Think Like a Thin Person: A Tale of Two Thin Women

My mother is a very thin person. She always has been. Except for two pregnancies, her weight has been stable her entire life. She credits that consistency, in part, for her exceptional health at 77 years old. She has a natural high energy level and is most comfortable when she keeps busy and moving. She worked for many years in a major medical center and eschewed the elevator; she spent her days climbing the stairs in a 10-story building. Now retired, my Mom is up at dawn to walk four miles around their community. She usually follows that up with water aerobics, an activity she enjoys largely for the social aspect.

My Mom doesn’t have “issues” with food; she simply doesn’t care all that much. She doesn’t deny herself anything because she’s worried about calories or fat. She honestly does not care. It was maybe because of this that she’s never had a “forbidden” attitude about any foods. I did not grow up being told I couldn’t eat anything in particular though she did not want me to get macaroni and cheese AND mashed potatoes when we’d go out to cafeterias for dinner (used to be a Southern thing). Growing up in the sixties and seventies, people still ate real food they prepared at home and my house was no exception even though my Mom always worked. She’s never been a fancy cook and I would attribute that to her generally indifferent attitude about food in general.

Today my parents live in one of those “55 and up” gated communities. It’s in my hometown. They didn’t have to retire to Florida; they were already there. As you might expect, people give my twiglet of a Mom a bit of a hard time frequently making an issue of how thin she is. People tend to assume that any thin person is living this admirably ascetic life of denial and discipline. But they’re probably not.

Everything my Mother is and does is in her nature. She’ll admit she’s no paragon of good judgment and discipline. She does nothing that isn’t simply her own natural preference. I SWEAR TO YOU my Mother’s favorite evening treat when she’s watching TV—and I viewed this with my own eyes last summer—is to put a little red wine in a glass with ice cubes and suck on the ice cubes. Seriously, my Mom considers ice cubes like a treat. This is not because she’s making some effort to “think like a thin person.” She makes no effort.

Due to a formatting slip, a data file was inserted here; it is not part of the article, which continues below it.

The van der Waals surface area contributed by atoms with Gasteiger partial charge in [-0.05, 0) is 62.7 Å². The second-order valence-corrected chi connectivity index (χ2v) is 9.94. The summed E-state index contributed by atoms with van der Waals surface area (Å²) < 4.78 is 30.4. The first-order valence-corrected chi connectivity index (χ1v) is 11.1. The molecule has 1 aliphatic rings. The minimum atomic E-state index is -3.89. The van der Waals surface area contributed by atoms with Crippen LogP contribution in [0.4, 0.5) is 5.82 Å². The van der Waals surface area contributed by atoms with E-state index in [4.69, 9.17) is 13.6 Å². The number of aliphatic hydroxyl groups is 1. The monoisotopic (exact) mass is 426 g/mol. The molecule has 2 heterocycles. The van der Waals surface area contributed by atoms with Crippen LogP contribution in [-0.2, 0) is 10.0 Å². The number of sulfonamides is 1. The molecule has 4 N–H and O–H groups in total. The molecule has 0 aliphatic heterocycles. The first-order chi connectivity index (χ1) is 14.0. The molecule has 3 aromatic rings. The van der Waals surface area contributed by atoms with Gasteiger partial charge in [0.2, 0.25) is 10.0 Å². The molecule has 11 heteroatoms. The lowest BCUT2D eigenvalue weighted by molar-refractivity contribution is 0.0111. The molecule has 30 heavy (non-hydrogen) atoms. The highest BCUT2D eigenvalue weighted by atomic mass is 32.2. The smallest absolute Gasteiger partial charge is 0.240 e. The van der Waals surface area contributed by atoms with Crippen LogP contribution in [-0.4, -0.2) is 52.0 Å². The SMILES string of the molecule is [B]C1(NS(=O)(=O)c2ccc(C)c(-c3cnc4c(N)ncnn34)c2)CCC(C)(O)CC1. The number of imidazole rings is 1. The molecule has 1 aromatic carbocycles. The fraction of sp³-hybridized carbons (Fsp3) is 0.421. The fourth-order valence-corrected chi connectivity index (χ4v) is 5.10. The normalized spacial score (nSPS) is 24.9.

My parents live next door to a very nice couple. The lady is one of those women who will not allow herself to be seen unless she’s perfectly dressed and made up. She works out at Curves every day and she counts calories obsessively. She has a small nutrition bar and a Diet Coke for lunch every day, no exceptions. She is very thin. My Mom believes she’s somewhat anorexic. Yes, my Mom believes her friend has unhealthy eating habits. She DOES deny herself. She DOES have a fear of eating food she thinks is “bad;” bad as in it will make her fat and she’s terrified of being fat.

Considering both of these women, they are an interesting study in contrasts. One has been naturally thin all her life and eats whatever she wants. As it happens, what she wants is a fairly nutritionally-sound diet in rather small portions. She also has a natural high activity level. The other is unnaturally thin and she is obsessed with what she eats—and what she won’t allow herself to eat for fear she’ll gain weight. She exercises just as obsessively and looks almost a bit anorexic because of it. This woman lives like this by conscious choice. Is she demonstrating some kind of superior judgment and discipline? I’m sure she thinks she is.

The neighbor probably admires my mother and thinks she’s emulating habits that keep my Mom so thin. But she doesn’t know the truth. Naturally-thin people like my mother are at the foundation of my primary contention that some people are thinner by nature and some people are larger by nature. We are what we are programmed to be by our genetics, by our physiology, by our brain wiring. A Bell Curve MUST have two ends and if we accept that there are people with a naturally-low drive to eat and thinner bodies then we must also accept that there are those of us with a naturally higher drive to eat and larger bodies.